On Sunday night, the community of Santa Clarita and surrounding areas mourned the losses from the recent shooting Saugus High at an evening vigil. As the healing process moves forward, questions will be asked as a part of the process, and invariably the question of why will again be asked.
The question of how to stop such tragedies from happening again will be pondered. The debate surrounding proposed solutions will wage.
What if instead of repeating the same futility that ensues after each such horrific act, we as a society decide to do something fundamentally different?
Rather than debate what continues to be ineffectual, what if we choose to effect change and infuse hope into the lives of our young people, rather than hopelessness?
What if we radically change the message of apathy that floods our society with one of values about which we can care deeply?
What if instead of conveying uncertainty, ambiguity and defeat, we communicate meaning, purpose and a future?
In nearly every direction that one turns the outlook painted is dismal.
Society is fractured and divided, lacking any little commonality and unity nearly every sociological institution is failing.
Families are falling apart.
Education tells us that human life is insignificant, the world is doomed, and rejects historical, scientific, and objective truths. Religion has been abandoned for its imperfections.
Economies are unsustainable and government is synonymous with corruption and abuse of power, having lost all semblance of rightful authority, rule of law, and offering reprieve from anarchy.
In light of such hopelessness, is it really any wonder when young people see no reason to live? What are we teaching our children?
At what point do we finally decry the fact that what they are learning is having a disastrous effect upon them and their choices?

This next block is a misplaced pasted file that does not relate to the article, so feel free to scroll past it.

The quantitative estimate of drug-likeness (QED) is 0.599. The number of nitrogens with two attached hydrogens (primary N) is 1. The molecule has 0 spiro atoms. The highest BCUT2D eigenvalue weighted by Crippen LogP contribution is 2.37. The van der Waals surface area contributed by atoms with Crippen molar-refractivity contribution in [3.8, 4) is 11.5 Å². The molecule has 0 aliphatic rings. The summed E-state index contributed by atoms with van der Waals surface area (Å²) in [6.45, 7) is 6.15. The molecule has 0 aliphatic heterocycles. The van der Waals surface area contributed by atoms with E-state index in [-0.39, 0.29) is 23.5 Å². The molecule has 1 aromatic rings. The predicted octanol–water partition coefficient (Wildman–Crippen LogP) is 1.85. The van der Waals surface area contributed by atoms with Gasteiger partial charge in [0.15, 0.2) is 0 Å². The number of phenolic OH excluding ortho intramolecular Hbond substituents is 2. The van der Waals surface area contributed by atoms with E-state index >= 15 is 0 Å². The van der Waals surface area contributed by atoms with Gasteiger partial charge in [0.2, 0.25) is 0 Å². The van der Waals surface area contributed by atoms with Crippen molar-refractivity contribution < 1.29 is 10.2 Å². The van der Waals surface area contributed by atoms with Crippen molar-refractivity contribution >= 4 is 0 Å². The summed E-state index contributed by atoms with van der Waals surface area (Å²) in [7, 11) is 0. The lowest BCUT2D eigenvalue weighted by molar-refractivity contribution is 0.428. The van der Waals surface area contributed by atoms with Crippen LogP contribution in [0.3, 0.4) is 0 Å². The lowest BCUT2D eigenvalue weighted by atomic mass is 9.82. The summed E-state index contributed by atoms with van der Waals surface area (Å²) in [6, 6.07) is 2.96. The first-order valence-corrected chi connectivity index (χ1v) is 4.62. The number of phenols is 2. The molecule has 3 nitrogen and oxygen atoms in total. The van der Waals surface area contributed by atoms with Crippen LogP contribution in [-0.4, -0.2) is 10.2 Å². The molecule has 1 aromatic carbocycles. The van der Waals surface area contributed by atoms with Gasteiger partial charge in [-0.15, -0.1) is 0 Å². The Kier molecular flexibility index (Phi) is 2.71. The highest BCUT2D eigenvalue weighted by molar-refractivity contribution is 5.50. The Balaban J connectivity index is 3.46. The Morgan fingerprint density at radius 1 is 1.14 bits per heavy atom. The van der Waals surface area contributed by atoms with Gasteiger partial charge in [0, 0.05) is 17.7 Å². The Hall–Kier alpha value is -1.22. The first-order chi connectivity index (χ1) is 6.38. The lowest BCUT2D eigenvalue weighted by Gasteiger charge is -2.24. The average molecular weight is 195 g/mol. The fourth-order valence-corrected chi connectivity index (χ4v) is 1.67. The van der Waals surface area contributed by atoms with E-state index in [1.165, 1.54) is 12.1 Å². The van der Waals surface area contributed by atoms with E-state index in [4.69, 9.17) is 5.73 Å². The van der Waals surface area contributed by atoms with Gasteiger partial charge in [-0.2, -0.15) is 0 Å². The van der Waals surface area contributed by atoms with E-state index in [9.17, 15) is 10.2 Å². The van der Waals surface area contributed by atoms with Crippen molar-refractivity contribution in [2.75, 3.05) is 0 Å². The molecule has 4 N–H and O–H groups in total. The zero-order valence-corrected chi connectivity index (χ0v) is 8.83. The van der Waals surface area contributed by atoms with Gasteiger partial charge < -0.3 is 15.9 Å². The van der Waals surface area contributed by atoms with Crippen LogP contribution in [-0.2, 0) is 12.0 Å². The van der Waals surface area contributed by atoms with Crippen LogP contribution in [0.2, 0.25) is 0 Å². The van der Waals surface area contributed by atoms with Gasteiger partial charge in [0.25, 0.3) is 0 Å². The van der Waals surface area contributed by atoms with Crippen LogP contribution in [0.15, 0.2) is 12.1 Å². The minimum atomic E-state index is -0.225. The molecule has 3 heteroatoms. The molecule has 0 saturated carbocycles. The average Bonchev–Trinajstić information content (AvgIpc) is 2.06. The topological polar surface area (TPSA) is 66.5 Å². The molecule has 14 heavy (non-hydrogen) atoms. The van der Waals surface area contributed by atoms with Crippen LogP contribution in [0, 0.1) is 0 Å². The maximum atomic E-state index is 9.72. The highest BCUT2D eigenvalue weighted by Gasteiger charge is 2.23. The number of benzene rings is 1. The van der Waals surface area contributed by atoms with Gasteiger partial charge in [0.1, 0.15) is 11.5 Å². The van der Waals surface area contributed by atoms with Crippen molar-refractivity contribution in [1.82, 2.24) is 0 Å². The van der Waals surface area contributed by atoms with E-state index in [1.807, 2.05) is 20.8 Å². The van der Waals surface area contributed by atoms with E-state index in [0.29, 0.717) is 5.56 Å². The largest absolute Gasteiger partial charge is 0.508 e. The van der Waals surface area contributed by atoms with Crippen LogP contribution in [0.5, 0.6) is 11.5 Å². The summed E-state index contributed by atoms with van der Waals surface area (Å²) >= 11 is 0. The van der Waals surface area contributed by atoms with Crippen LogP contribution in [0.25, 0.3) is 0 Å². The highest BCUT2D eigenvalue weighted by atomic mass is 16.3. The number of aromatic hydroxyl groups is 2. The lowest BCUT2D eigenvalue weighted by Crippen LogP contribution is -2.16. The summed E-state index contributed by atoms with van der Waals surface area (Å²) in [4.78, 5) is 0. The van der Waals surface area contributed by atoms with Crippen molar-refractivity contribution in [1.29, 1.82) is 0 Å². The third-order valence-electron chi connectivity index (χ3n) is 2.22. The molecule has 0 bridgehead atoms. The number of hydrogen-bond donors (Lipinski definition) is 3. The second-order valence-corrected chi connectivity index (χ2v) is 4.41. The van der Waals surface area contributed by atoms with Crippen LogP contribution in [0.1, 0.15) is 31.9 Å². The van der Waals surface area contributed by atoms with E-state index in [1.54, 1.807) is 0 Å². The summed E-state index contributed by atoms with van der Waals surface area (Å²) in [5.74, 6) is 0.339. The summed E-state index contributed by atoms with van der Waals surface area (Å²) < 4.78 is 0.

Could this be the event?
Will the blessing that is family be treasured and not mocked in entertainment or pretzeled into some second-rate knock-off that will only crumble?
Will the lens and perspective of rightfully viewing history and the scientific method be brought into focus and the cloud of revisionism and pseudo-science be lifted?
Will individual and corporate responsibility be required for functional market transactions, contracts to be honored, and one’s word again having meaning for a restoration of trust among members of society?
Will authority again be respected and an expectation of that authority to behave honorably upheld?
Will we again look to the Creator who has endowed us with our values and evident truths?
While driving out of the Santa Clarita Valley last night, there was a road sign lit by the side of the freeway that read simply, “Pray for Saugus High.”
So often, that phrase has been derided after horrific events, but what if it really is that simple?
Rather than looking to us to fix the failed human sociological institutions, we look for healing from One who is capable of effecting the change that we clearly are so unable to bring about on our own.
In so doing, we see that such reliance is really what makes Saugus Strong.
In Santa Clarita there has been at least a glimmer of such strength, comfort, and seedlings of hope planted.
Out of this devastation, many in the community recognize that the antidote to hopelessness is a sustainable faith in the One who has long been rejected and the values that He offers in His word -— the truth that every human life is precious and priceless, offering a hope that can grow in hearts to overcome the bitter apathy and waves of despair that have been crashing for too long.
Now comes the question of for how long might these seedlings grow and if something stronger, something that truly is Saugus Strong, will rise up from these ashes.
Karen Roseberry is a former Santa Clarita resident who lives in Palmdale.